In the wake of the coup d’etat in Honduras, Salvadoran President Mauricio Funes announced his support for and recognition of Manuel “Mel” Zelaya as the democratically-elected president of Honduras. Funes reiterated his support while attending a meeting for the System for Central American Integration, whose attendees included Guatemalan President Alvaro Colóm, Costa Rican President Oscar Arias, Mexican President Felipe Calderón, and Honduran Chancellor Patricia Rodas. Funes stated that he is seeking support for the diplomatic isolation of the coup’s leaders. As a result of the meeting, SICA participating countries have removed Honduran ambassadors; however, the Salvadoran Chancellery clarified that El Salvador will not close the Honduran Embassy. The Salvadoran government, along with Honduras’ other neighboring countries, has halted commerce along the country’s border with Honduras for 48 hours.

In a press conference on Sunday, FMLN party leaders condemned the coup d’etat in Honduras. Sigfrido Reyes, the FMLN’s communications secretary and vice-president of the Legislative Assembly, defended Manuel Zelaya, stating, “President Zelaya was not asking to continue to be in power, rather he was asking for a citizen consultation to ask the Honduran people if they wanted to have a fourth ballot box in the November elections.”

Many suspect that Mauricio Funes and his new government is watching the Honduran coup with a strong sense of unease. Funes is the first leftist president in the history of El Salvador, and the former ruling party, ARENA, and other conservative parties continue to control the National Civil Police and the Legislative Assembly.

– Sara Skinner, US Grassroots Coordinator

*Photo from Diario CoLatino.


Coup d’etat in Honduras


On Sunday, June 29, the Honduran military awakened the Honduran president, Mel Zelaya, and forced him on a plane to Costa Rica in an illegal coup d’etat. The coup occurred on the day that Hondurans were to vote to hold a Constitutional Assembly in November which could allow Mr. Zelaya to run for a second term. The coup was led by General Romeo Vásquez, a graduate of the infamous School of the Americas, who opposed the vote for the Constitutional Assembly, and is supported by the Honduran Congress and the Supreme Court.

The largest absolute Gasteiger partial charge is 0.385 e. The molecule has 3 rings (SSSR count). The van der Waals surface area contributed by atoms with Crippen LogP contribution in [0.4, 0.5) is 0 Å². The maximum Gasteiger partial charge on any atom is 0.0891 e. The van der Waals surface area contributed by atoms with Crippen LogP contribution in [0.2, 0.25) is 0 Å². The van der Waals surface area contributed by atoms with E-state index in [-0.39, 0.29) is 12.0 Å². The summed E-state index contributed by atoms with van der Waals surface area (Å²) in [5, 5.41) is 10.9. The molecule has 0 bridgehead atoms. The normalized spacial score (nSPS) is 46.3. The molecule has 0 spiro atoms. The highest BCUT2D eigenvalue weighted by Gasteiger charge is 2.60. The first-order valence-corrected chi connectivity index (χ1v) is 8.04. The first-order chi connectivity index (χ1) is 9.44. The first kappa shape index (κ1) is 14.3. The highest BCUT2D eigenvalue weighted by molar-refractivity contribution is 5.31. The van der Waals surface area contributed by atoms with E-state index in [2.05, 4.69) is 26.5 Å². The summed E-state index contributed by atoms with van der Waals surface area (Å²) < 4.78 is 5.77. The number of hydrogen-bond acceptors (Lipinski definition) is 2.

The coup in Honduras echoes Central America’s violent history of military coups. As phone lines are cut and national TV channels are taken off the air, Hondurans are taking to the streets to denounce the military’s actions and are calling for international support. There are reports that demonstrators have been beaten, arbitrarily detained, and assassinated by the Honduran military. Read More »


Gang intervention leader arrested by FBI on suspicious charges

June 25, 2009

Alex Sánchez, Director of the US office of the gang intervention organization Homies Unidos, was arrested today by the FBI on federal racketeering charges. Sánchez is a well-respected leader of the gang intervention movement in both the United States in El Salvador, and many organizations and community leaders have come to his defense.

Sánchez immigrated to the United States from El Salvador when he was a child and joined the infamous Mara Salvatrucha gang in Los Angeles when he was a teenager. After several arrests, Sánchez was deported to El Salvador, where he lived on the streets and feared retaliation from gangs and death squads who saw him as a rival. Sánchez returned to the United States in 1995 and won an asylum case in 2002. In 1998, Alex Sánchez co-founded Homies Unidos, an organization that supports gang violence prevention and intervention. Of América blog has a list of links to stories detailing how Mr. Sánchez has repeatedly been subject to abuse, harassment, and unlawful deportation by the LAPD.

According to the Los Angeles Times, the indictment includes the names of 24 leaders, members, and associates of MS-13, part of the Mara Salvatrucha gang. The alleged crimes include seven murders, eight conspiracies to commit murder, and gun and narcotic offenses. All of these alleged crimes are supposed to have transpired after Alex Sánchez returned to the United States and became an anti-gang leader. The FBI arrested Mr. Sánchez in his home, as his wife and children watched.

CISPES released a letter of support today for Alex Sánchez.

– Sara Skinner, US Grassroots Coordinator


Salvadoran woman dies in DC Metro crash


In a sad reminder of how Salvadorans are touched by what happens in the United States everyday, yesterday the Prensa Gráfica announced that a 40 year-old Salvadoran woman, Ana Fernández, died in the tragic Metro crash in Washington, DC on Monday. Fernández, orginally from San Alejo in the department of La Unión, had been living in the United States for twenty years, and had just succeeded in bringing her eldest son to live with her in the United States. Ana Fernández leaves behind her loving husband of four years, Óscar Martínez, six children, her parents, and her five brothers and sisters. Fernández’s husband gave an interview to a local news station, stating, “She was the center of our family, I don’t know how to read or write.”

SHARE sends its condolences to all of the victims of Monday’s crash and their families across borders.

*Photo from La Prensa Gráfica.

– Sara Skinner, US Grassroots Coordinator